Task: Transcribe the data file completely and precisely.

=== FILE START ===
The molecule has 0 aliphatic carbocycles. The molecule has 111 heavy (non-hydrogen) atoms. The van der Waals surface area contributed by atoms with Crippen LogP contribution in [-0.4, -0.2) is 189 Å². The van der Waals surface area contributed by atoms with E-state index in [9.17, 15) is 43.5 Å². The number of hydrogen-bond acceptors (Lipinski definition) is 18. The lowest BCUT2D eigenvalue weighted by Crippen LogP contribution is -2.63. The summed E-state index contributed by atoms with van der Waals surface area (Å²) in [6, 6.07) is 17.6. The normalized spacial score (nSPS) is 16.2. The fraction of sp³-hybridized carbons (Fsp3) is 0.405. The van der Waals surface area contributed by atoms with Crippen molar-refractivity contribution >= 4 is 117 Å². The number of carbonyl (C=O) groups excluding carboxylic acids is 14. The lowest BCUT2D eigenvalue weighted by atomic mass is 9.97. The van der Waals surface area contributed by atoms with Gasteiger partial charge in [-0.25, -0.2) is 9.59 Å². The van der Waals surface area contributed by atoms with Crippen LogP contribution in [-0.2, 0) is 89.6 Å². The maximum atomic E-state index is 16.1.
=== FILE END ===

The molecule has 0 aliphatic carbocycles. The molecule has 111 heavy (non-hydrogen) atoms. The van der Waals surface area contributed by atoms with Crippen LogP contribution in [-0.4, -0.2) is 189 Å². The van der Waals surface area contributed by atoms with E-state index in [9.17, 15) is 43.5 Å². The number of hydrogen-bond acceptors (Lipinski definition) is 18. The lowest BCUT2D eigenvalue weighted by Crippen LogP contribution is -2.63. The summed E-state index contributed by atoms with van der Waals surface area (Å²) in [6, 6.07) is 17.6. The normalized spacial score (nSPS) is 16.2. The fraction of sp³-hybridized carbons (Fsp3) is 0.405. The van der Waals surface area contributed by atoms with Crippen molar-refractivity contribution >= 4 is 117 Å². The number of carbonyl (C=O) groups excluding carboxylic acids is 14. The lowest BCUT2D eigenvalue weighted by atomic mass is 9.97. The van der Waals surface area contributed by atoms with Gasteiger partial charge in [-0.25, -0.2) is 9.59 Å². The van der Waals surface area contributed by atoms with Crippen LogP contribution in [-0.2, 0) is 89.6 Å². The maximum atomic E-state index is 16.1.